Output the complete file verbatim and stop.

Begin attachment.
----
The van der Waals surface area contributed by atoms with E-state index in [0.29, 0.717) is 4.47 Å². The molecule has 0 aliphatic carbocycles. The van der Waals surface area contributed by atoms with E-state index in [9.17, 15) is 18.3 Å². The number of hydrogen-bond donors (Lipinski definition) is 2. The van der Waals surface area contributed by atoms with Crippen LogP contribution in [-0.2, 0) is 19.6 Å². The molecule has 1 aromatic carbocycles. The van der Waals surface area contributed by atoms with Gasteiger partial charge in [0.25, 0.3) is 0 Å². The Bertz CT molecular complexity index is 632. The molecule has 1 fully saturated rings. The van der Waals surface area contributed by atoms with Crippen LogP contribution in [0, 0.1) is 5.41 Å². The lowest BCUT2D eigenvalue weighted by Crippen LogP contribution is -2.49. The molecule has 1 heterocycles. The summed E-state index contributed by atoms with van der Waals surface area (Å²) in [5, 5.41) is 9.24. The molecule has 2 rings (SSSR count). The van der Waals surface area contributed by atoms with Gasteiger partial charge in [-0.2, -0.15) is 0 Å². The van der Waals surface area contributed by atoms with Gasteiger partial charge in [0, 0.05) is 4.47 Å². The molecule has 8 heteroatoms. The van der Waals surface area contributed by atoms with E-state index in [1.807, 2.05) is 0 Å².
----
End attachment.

The van der Waals surface area contributed by atoms with E-state index in [0.29, 0.717) is 4.47 Å². The molecule has 0 aliphatic carbocycles. The van der Waals surface area contributed by atoms with E-state index in [9.17, 15) is 18.3 Å². The number of hydrogen-bond donors (Lipinski definition) is 2. The van der Waals surface area contributed by atoms with Crippen LogP contribution in [-0.2, 0) is 19.6 Å². The molecule has 1 aromatic carbocycles. The van der Waals surface area contributed by atoms with Gasteiger partial charge in [0.25, 0.3) is 0 Å². The Bertz CT molecular complexity index is 632. The molecule has 1 fully saturated rings. The van der Waals surface area contributed by atoms with Crippen LogP contribution in [0, 0.1) is 5.41 Å². The lowest BCUT2D eigenvalue weighted by Crippen LogP contribution is -2.49. The molecule has 1 heterocycles. The summed E-state index contributed by atoms with van der Waals surface area (Å²) in [5, 5.41) is 9.24. The molecule has 2 rings (SSSR count). The van der Waals surface area contributed by atoms with Gasteiger partial charge in [-0.2, -0.15) is 0 Å². The van der Waals surface area contributed by atoms with Gasteiger partial charge in [0, 0.05) is 4.47 Å². The molecule has 8 heteroatoms. The van der Waals surface area contributed by atoms with E-state index in [1.807, 2.05) is 0 Å².